John Titor

John Titor: Method of Gravity Distortion and Time Displacement Patent

On October 1, 2004, Marlin Pohlman filed a patent application for a gravity distortion time machine based on the schematics and descriptions provided by everyone’s favorite alleged time traveler, John Titor.

The patent,  titled Method of gravity distortion and time displacement, described a “technical time displacement device,” which operated through the “modification of gravitational fields.” To form the patent, in his own words, Pohlman “reverse engineered” the information and diagrams that John Titor shared during his brief stint on various online forums from 2000-2001.

The application contains a rather lengthy description of various scientific ideas that would (he claims) allow the machine to work, including quite a lot on quintessence, a hypothetical form of dark energy. It’s all rather complicated, and I couldn’t tell you if any of it makes sense or not.

To further complicate things, when the patent application was published (and it is just an application, by the way, not an official patent), there was quite a lot of speculation on message boards that Pohlman himself was, in fact, the perpetrator of the John Titor legend.

Pohlman dismissed those claims, and honestly there’s no reason to believe he was affiliated with the story in any way; he said he just wanted to contribute something “truly unique” in the form of the patent.

However, Pohlman’s own time travel escapades have been, let us say, put on hold.

Rob Schwarz

Rob Schwarz is a writer, blogger, and part-time peddler of mysterious tales. Editor-in-chief of Stranger Dimensions.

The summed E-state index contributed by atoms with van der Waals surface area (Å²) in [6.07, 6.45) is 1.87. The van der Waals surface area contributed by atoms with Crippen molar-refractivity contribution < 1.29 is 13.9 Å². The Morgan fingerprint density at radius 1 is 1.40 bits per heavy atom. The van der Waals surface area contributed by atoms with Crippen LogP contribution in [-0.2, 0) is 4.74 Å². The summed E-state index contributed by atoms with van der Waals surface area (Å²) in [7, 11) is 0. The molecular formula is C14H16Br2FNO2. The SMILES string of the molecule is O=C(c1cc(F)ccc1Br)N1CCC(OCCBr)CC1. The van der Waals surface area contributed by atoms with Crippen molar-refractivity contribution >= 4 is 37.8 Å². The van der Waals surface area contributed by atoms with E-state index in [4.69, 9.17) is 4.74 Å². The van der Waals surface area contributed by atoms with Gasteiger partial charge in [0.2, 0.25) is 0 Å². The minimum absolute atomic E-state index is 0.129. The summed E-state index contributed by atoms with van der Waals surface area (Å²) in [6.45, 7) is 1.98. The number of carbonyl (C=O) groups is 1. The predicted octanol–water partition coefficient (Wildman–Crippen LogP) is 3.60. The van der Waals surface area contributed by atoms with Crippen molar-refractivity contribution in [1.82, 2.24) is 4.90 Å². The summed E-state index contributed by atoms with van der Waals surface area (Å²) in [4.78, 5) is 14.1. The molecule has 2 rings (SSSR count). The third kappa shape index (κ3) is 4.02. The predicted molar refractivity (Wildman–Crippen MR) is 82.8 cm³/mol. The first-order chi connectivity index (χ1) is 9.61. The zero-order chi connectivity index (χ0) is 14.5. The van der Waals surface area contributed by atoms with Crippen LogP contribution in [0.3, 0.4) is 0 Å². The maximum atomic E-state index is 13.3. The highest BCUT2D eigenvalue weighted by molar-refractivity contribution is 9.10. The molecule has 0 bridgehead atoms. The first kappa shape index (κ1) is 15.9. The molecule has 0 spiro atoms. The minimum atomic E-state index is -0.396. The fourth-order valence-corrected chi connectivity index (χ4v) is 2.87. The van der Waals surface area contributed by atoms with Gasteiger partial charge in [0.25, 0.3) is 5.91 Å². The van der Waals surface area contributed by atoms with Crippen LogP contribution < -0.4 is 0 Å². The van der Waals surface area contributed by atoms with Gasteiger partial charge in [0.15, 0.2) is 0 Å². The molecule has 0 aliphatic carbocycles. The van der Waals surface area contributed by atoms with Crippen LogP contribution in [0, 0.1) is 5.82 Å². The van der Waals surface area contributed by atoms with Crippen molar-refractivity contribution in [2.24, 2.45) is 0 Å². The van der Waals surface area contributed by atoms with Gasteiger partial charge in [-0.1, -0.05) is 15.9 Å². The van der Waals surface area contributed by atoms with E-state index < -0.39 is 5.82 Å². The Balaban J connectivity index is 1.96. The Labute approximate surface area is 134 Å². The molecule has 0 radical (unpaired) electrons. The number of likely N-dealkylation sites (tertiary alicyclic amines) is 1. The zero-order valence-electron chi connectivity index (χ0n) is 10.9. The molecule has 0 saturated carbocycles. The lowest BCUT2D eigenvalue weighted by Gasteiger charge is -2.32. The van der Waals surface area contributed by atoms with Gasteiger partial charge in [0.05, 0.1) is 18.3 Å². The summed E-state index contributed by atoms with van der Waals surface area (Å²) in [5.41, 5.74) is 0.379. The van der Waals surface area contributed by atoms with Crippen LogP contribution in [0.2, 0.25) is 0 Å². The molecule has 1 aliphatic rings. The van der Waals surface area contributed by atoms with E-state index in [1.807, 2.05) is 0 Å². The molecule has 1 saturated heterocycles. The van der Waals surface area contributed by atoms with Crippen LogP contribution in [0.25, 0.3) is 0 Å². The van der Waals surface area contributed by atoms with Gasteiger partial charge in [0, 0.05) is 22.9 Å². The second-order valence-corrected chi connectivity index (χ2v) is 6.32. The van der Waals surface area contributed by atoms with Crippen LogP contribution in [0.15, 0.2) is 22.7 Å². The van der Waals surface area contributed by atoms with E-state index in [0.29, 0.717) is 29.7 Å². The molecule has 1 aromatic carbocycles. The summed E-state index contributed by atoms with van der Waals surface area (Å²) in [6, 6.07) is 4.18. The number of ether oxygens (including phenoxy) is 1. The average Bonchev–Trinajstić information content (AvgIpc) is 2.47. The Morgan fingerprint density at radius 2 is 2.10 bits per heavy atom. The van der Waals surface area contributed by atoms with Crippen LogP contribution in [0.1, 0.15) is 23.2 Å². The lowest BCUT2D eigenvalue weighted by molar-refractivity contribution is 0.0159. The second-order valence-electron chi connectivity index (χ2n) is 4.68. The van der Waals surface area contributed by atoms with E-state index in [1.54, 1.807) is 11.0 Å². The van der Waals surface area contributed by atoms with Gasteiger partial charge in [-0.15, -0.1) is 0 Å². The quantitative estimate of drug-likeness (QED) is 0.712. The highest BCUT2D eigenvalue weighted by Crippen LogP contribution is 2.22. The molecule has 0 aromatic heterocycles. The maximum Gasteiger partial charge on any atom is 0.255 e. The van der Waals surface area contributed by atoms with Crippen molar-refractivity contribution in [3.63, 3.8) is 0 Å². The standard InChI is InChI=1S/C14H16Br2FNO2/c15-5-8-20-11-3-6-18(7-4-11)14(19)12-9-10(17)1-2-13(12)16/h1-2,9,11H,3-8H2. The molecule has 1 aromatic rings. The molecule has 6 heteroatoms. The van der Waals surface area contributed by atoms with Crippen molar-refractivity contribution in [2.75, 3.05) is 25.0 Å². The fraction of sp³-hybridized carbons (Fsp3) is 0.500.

1. Yes, that took a very disturbing turn. Even if somebody did figure out a way to time travel, I think no matter what it would take a dark turn. I don’t think we’re meant to be able to move through time at will. The Philadelphia Experiment, for example, if it really was an attempt at time travel, when they came back men were fused into the deck of the ship, and the ones that survived went crazy.

    1. I think the biggest reason I’ve always liked the John Titor story is that the time travel involved seems, to me, the most realistic.

      There are limitations to how far you can travel (with world line divergence), and since we’re hypothetically dealing with parallel universes, a single time traveler’s impact on any given world line is minimal. The whole thing is kind of a slow, clunky process with no guarantee of success, at least as far as your own world line is concerned.

      If time travel were to actually exist, and that’s a huge “if,” I think Titor’s description is pretty close to reality.

  2. If this was true, then why, when he was out on bail, didn’t he travel back to warn himself of his future arrest so that he could evade it?